6.  View Budapest from Above; Hike Gellért Hill

Gellert Hill - Budapest

Gellért Hill is 235 m high and overlooks the city of Budapest.  The hike itself is a short 20-30 minutes depending on where you start.  I recommend coming at sunset with a bottle of wine to enjoy the city in peace and quiet before hitting the bars at night.


7.  Participate in the Free Walking Tour With Trip to Budapest

Budapest, Hungary

As a solo traveler, one of the best ways to meet people and get to know the city you’re in is by participating in the free walking tour offered.  The walking tour in Budapest is perhaps one of the best that I’ve been on in all of Europe.  Expect to be provided with crucial information into the back-story of Budapest and how it has gotten where it is today.  Plus guides will give you recommendations on where locals go to eat and drink, so you can have an authentic experience when visiting the city.  I recommend squeezing this tour in upon arrival is that you’ll get your bearings and a clear idea of how to navigate the city.  The original walk is daily at 1030 am, but they offer other walks too.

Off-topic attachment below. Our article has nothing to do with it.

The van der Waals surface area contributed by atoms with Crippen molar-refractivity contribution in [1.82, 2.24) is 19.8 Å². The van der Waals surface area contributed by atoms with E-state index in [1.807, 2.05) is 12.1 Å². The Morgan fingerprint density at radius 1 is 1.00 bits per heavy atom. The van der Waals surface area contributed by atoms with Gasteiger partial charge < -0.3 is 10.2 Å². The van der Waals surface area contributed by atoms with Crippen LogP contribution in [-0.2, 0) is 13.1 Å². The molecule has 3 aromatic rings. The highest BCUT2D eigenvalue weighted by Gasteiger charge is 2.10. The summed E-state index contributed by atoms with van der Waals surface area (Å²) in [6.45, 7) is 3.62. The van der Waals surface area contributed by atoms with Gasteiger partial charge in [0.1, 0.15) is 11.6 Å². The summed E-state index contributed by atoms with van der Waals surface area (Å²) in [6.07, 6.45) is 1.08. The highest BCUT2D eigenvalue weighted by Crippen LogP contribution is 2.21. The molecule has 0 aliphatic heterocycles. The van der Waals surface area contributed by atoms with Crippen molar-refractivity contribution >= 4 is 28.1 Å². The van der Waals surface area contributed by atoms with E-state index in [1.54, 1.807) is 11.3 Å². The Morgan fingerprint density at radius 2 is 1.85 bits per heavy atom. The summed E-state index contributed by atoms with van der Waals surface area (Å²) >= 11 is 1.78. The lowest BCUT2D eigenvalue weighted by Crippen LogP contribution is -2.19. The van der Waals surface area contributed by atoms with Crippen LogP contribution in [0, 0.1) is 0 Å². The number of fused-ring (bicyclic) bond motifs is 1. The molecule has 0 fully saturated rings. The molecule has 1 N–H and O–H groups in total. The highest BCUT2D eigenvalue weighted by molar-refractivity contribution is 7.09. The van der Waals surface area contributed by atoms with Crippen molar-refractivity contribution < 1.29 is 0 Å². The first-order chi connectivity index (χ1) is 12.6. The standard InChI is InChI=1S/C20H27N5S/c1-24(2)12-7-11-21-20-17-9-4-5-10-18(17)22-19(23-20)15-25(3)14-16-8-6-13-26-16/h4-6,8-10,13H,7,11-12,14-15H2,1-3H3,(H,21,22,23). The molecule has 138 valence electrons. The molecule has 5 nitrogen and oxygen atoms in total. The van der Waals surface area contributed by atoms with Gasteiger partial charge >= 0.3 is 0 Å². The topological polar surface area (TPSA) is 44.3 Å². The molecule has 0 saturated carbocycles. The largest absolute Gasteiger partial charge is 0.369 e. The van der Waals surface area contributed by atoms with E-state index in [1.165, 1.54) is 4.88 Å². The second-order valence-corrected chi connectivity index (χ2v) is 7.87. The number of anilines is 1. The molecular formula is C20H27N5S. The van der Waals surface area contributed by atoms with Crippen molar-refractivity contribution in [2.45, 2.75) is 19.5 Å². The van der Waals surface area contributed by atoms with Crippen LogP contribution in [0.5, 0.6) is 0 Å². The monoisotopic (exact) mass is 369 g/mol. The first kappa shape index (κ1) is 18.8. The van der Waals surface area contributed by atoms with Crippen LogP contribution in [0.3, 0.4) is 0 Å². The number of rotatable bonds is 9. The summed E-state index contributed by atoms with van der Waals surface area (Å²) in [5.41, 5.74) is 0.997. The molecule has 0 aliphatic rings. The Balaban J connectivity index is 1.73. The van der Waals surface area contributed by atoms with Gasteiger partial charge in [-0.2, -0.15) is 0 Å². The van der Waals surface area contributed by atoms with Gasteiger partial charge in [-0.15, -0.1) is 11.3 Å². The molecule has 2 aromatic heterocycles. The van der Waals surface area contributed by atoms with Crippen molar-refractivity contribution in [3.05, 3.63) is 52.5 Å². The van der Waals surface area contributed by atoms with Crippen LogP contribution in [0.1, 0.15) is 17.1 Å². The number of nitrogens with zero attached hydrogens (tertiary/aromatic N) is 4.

Make sure to bring cash!  Tips are highly encouraged at the end of the tour.


If you’re looking for more recommendations on walking tours throughout Europe, read Free Walking Tours in Europe Ranked


8.  Party in the Ruin Bars

Szimpla Kurtz - Budapest

Located in what was once the Jewish Ghetto, this area of Budapest all but collapsed after WWII when 10,000+ Jews were deported.  In 2002-2004, these abandoned and crumbling buildings were transformed into what we now know as the “Ruin Bars”.  Szimpla was the first to open up as an experiment, offering affordable drinks to a young crowd.  Because of the success of Szimpla, many more bars have opened up in abandoned spaces around Budapest and are collectively referred to as the “Ruin Bars”.

Even as a solo traveler, I highly recommend checking out this unique concept.  If you don’t feel comfortable going out alone at night, head there early for a drink and leave before the crowds start to roll in.  Szimpla Kert is by far the most famous ruin bar and opens at 6 pm daily.  You could also consider joining a tour!


9.  Visit the Hungarian Parliament Building